What’s next for Boeing and the 787

Boeing is reporting that they are about half finished with tests necessary to restore the 787 to flight and they have crews deployed to customers, especially Japan, to install the fixes at the word “go”.

Unlike many, I find the solution they are engaged with to be fairly satisfying since it is based upon fairly simple science.  Simple science trumps Rube Goldberg ideas every time.  I also find the idea that this is beging regarded as a greater fire hazard than virtually anything else a bit exhausting.

Many are treating a lithium ion battery was more dangerous than, say, an unknown fault in an electrical pump inside a fuel tank.  These problems are going to happen and they can be confounding to figure out and identify a root cause.  Often times, it takes several events to identify a root cause and while that seems unsatisfying, it really isn’t.

It’s the way the real world works.  Sometimes it takes a while to fully figure out a problem.  When you don’t know the root cause, then the next best solution is one where simple science provides some control.

That said, I think that Boeing is still pushing too hard to control this story and insist on it gaining back all the credibility it needs for the 787.  At what point does Boeing admit that it has a credibility problem given that it seems content to allow PR staff and attorneys control the story.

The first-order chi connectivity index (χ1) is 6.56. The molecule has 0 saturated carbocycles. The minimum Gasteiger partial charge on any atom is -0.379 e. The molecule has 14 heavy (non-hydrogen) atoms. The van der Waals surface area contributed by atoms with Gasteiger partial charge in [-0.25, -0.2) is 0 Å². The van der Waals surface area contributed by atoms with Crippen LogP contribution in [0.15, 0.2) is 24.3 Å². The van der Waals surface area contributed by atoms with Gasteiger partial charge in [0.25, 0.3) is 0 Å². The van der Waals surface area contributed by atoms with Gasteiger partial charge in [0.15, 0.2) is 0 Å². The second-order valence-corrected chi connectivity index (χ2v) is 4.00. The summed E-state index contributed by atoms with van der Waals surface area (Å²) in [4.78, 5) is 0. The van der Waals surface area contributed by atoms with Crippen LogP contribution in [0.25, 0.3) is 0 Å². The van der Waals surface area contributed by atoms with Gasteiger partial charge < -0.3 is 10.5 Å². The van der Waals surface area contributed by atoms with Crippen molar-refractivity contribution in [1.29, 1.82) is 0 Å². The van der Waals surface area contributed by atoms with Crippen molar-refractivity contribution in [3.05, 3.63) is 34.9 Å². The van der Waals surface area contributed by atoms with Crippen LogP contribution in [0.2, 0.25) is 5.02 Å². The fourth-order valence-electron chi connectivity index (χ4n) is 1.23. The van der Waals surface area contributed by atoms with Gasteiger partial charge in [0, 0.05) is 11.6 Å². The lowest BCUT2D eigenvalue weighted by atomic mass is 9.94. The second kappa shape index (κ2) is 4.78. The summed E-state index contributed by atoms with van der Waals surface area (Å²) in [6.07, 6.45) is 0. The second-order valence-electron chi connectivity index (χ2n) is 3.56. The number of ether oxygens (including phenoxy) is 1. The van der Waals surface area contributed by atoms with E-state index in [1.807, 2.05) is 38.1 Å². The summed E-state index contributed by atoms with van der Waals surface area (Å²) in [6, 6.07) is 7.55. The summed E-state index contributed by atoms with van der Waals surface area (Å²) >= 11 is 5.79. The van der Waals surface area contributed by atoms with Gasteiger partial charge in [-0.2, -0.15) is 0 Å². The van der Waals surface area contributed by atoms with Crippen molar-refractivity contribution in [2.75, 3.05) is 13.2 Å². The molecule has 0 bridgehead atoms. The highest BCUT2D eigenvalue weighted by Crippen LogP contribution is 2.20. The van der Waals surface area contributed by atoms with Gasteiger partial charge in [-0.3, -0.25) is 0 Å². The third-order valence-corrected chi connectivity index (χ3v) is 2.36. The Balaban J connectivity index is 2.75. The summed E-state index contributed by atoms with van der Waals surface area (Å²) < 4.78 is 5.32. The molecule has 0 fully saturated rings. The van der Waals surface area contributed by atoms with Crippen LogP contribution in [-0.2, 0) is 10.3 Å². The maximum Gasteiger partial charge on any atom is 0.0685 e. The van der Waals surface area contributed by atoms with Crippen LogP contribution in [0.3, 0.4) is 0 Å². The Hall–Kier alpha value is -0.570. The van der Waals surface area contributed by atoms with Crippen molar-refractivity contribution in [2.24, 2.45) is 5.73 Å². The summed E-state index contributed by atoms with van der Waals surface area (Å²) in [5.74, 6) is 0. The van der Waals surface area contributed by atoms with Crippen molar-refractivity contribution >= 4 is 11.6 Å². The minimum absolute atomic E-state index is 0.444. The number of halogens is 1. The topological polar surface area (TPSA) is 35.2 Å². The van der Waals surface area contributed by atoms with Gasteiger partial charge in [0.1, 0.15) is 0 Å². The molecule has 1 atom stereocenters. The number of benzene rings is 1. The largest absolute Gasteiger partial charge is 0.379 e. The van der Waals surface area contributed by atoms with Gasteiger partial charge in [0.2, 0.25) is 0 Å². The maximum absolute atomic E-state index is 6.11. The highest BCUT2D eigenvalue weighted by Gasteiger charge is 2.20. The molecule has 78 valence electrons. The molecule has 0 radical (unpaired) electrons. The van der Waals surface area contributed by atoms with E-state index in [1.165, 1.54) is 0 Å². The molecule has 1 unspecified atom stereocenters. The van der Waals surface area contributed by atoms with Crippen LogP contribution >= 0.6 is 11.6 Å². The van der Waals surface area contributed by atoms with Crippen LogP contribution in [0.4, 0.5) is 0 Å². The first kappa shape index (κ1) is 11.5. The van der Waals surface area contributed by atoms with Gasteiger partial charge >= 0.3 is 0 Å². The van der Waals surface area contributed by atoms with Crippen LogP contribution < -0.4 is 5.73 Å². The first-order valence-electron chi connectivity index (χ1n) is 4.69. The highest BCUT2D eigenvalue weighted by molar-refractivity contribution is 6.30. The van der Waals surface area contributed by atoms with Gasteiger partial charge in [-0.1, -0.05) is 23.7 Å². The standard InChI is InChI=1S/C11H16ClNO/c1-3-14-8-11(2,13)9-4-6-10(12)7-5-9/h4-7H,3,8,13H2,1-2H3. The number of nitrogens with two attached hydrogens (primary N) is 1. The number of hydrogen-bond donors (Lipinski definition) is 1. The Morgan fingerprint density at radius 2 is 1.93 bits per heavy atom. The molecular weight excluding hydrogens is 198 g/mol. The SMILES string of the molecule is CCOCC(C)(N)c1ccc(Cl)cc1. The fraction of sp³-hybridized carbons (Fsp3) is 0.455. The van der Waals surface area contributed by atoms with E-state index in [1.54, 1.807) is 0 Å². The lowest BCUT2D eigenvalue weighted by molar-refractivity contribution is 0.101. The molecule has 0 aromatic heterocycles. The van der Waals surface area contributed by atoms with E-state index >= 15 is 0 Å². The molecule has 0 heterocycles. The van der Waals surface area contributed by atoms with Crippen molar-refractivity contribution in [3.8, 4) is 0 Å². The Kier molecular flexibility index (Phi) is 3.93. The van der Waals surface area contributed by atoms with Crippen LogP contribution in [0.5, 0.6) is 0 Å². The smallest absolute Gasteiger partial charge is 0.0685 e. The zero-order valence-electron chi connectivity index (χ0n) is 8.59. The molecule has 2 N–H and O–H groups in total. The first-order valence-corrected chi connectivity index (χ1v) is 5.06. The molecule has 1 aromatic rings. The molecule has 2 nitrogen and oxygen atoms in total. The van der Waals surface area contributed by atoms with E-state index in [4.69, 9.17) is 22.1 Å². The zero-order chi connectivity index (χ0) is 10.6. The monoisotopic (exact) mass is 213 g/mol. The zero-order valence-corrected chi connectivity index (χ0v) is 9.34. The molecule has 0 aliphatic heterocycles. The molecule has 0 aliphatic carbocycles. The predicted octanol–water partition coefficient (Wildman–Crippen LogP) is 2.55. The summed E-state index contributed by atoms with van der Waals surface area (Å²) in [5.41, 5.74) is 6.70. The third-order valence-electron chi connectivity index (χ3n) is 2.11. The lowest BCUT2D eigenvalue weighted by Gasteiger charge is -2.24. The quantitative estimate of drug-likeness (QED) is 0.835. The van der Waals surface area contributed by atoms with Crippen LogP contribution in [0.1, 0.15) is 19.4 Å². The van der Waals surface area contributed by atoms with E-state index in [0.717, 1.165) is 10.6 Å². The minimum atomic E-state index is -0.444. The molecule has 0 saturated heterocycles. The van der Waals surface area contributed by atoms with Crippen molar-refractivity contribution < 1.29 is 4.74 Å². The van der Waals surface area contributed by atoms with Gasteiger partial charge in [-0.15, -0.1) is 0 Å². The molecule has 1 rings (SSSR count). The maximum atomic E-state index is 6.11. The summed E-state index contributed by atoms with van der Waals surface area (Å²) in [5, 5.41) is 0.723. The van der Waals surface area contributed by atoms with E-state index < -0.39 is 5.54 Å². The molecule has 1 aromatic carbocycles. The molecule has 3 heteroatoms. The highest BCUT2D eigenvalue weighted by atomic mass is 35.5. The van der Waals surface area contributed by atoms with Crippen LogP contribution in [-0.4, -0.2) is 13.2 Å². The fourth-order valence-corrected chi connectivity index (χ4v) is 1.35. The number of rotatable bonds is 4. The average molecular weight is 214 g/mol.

Companies don’t reassure the public or their clients until they own up to their part in problems.  That hasn’t been done yet.

If Boeing thinks their problems go away with a successful return to service for this airliner . . . they don’t.  Boeing has a credibility problem at this point that has gone unaddressed with customers far too long.  If you’re an airline, you want to know that the company you’re buying aircraft from is still the company you once knew.  At this point, how do these airlines know this?

Airlines should be doing a bit more to hold Boeing accountable at this point.  I would expect these airlines to hold meetings with Boeing Commercial Aircraft president, Ray Conner, and explain to him that Boeing’s word is no longer very golden on all things and that its time to get real with facts instead of spin.

As an airline, you have to be able to count on your airliner supplier at all times.  I’m not sure that airlines can do that at this present time with Boeing.

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